Mechanism 3 Capsule Some bacteria produces excess of molecular weight polysaccharides also called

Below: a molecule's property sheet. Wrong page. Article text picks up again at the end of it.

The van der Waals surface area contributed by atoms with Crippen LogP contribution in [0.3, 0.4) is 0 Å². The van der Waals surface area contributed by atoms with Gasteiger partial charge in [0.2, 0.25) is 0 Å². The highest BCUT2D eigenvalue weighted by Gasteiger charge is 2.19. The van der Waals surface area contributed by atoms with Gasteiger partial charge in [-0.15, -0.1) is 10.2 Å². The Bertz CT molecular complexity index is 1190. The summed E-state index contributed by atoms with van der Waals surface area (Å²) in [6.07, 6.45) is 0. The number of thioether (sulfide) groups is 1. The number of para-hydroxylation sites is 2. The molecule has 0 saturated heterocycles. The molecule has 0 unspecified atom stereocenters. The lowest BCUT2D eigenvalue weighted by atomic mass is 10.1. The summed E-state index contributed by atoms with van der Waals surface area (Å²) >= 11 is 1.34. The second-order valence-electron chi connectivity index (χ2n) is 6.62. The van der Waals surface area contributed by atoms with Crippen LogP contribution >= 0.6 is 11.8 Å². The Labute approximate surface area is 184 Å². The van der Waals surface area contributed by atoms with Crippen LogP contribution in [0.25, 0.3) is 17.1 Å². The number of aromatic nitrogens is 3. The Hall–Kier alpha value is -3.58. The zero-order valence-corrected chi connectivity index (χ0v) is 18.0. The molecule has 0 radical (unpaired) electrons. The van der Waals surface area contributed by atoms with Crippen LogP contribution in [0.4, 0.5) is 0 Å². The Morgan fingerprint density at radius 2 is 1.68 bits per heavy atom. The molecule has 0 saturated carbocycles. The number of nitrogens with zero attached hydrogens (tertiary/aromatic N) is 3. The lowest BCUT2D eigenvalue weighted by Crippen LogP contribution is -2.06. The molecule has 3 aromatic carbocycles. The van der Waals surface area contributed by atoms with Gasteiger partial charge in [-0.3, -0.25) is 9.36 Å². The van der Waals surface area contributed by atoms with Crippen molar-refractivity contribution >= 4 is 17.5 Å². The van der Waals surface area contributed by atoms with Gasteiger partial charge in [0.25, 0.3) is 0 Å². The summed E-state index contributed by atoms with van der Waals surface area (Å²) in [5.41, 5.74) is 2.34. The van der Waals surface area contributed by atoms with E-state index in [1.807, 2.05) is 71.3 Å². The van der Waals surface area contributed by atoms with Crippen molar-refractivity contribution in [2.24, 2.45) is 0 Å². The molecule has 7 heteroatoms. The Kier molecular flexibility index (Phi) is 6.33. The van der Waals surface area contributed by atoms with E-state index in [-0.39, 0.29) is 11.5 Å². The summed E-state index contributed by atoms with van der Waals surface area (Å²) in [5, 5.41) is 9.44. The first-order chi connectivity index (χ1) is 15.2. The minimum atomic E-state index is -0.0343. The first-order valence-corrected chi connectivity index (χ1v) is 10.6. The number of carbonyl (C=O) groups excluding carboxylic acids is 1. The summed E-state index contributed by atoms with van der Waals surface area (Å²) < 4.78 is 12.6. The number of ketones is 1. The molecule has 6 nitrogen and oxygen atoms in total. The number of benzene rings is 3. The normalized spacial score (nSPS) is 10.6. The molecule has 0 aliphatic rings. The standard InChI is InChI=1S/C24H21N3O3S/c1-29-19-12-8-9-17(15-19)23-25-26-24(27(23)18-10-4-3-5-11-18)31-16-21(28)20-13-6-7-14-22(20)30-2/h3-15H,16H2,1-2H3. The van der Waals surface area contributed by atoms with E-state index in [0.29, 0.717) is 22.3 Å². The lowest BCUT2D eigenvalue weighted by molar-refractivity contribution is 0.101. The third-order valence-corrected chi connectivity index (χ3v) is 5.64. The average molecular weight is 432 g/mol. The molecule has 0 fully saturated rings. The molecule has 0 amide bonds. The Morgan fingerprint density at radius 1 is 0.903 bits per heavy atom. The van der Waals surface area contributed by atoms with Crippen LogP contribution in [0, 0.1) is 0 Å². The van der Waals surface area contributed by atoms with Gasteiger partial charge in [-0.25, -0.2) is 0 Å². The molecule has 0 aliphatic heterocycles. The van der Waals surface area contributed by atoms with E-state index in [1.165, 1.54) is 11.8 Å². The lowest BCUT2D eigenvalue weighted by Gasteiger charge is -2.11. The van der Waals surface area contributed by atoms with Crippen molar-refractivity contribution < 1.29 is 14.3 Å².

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Mechanism 3: Capsule Some bacteria produces excess of molecular weight polysaccharides, also called exopolysaccharides, when separated from clinical view of samples. This extracellular sucrose coating is normally referred as capsule. Different varieties of bacteria uses the diversified sugars to produce this capsule. The process of capsule production is one of the major virulence factors used by bacteria to escape clearance from another viral and infectious site. The capsule is specially designed to provide bacteria with protection from both the host immune response and the antibiotics (Munford, 2008). Research reveals that some capsules immunomodulatory effects. The capsule hinders bacteria from phagocytosis by hindering opsonizing antibodies to be recognized by phagocytic host defence cells (including, macrophages and neutrophils). When the phagocytes gets “frustrated” it results to severe inflammatory response as the macrophages and neutrophils releases more inflammatory cytokines in a trial to clear the bacteria. The enhanced inflammatory response can results into increased tissue damage or rapture as more neutrophils and macrophages are subjected to defence protocol in the site of infection. The most invasive species of bacteria producing capsules are the Neisseria meningitides (meningococcal), Streptococcus pneumonia (pneumococcus) and Pseudomonas aeruginosa (Walker, 2014). The pneumococcus capsular polysaccharide is regarded as the most primary virulence factors. The pneumococci utilize the genetic constituents of 24 biosynthetic genes to produce their capsule. There exist at least 90 different types of capsules, of which 23 types of these capsules are regarded the most vital and research shows that they causes more than 90% of invasive disease worldwide. Professional Application For a nurse, understanding these mechanisms enables important considerations when prescribing antimicrobial therapy. This included obtaining an accurate diagnosis of infection; understanding the difference between empiric and definitive therapy; identifying opportunities to switch to narrow-spectrum, cost-effective oral agents for the shortest duration necessary; understanding drug characteristics that are peculiar to antimicrobial agents (such as pharmacodynamics and efficacy at the site of infection); accounting for host characteristics that influence antimicrobial activity; and in turn, recognizing the adverse effects of antimicrobial agents on the host.